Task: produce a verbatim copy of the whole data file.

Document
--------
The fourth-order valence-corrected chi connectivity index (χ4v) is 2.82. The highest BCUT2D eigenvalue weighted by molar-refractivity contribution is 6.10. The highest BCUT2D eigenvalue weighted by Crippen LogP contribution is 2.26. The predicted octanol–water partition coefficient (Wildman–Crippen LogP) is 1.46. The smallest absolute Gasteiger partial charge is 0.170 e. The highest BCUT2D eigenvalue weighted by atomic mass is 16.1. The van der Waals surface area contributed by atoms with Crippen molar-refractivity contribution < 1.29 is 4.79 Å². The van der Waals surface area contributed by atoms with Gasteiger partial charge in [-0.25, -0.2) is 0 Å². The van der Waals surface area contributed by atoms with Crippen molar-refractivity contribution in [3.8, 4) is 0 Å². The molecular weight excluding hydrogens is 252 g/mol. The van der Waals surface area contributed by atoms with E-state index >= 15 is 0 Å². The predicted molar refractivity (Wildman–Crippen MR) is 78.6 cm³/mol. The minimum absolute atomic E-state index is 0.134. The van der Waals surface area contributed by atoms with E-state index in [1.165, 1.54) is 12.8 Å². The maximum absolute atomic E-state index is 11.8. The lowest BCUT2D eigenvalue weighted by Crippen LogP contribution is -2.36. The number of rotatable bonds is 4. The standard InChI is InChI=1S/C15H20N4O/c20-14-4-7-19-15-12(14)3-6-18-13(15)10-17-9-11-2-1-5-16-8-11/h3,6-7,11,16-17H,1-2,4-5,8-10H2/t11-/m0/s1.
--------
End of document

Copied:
The fourth-order valence-corrected chi connectivity index (χ4v) is 2.82. The highest BCUT2D eigenvalue weighted by molar-refractivity contribution is 6.10. The highest BCUT2D eigenvalue weighted by Crippen LogP contribution is 2.26. The predicted octanol–water partition coefficient (Wildman–Crippen LogP) is 1.46. The smallest absolute Gasteiger partial charge is 0.170 e. The highest BCUT2D eigenvalue weighted by atomic mass is 16.1. The van der Waals surface area contributed by atoms with Crippen molar-refractivity contribution < 1.29 is 4.79 Å². The van der Waals surface area contributed by atoms with Gasteiger partial charge in [-0.25, -0.2) is 0 Å². The van der Waals surface area contributed by atoms with Crippen molar-refractivity contribution in [3.8, 4) is 0 Å². The molecular weight excluding hydrogens is 252 g/mol. The van der Waals surface area contributed by atoms with E-state index >= 15 is 0 Å². The predicted molar refractivity (Wildman–Crippen MR) is 78.6 cm³/mol. The minimum absolute atomic E-state index is 0.134. The van der Waals surface area contributed by atoms with E-state index in [1.165, 1.54) is 12.8 Å². The maximum absolute atomic E-state index is 11.8. The lowest BCUT2D eigenvalue weighted by Crippen LogP contribution is -2.36. The number of rotatable bonds is 4. The standard InChI is InChI=1S/C15H20N4O/c20-14-4-7-19-15-12(14)3-6-18-13(15)10-17-9-11-2-1-5-16-8-11/h3,6-7,11,16-17H,1-2,4-5,8-10H2/t11-/m0/s1.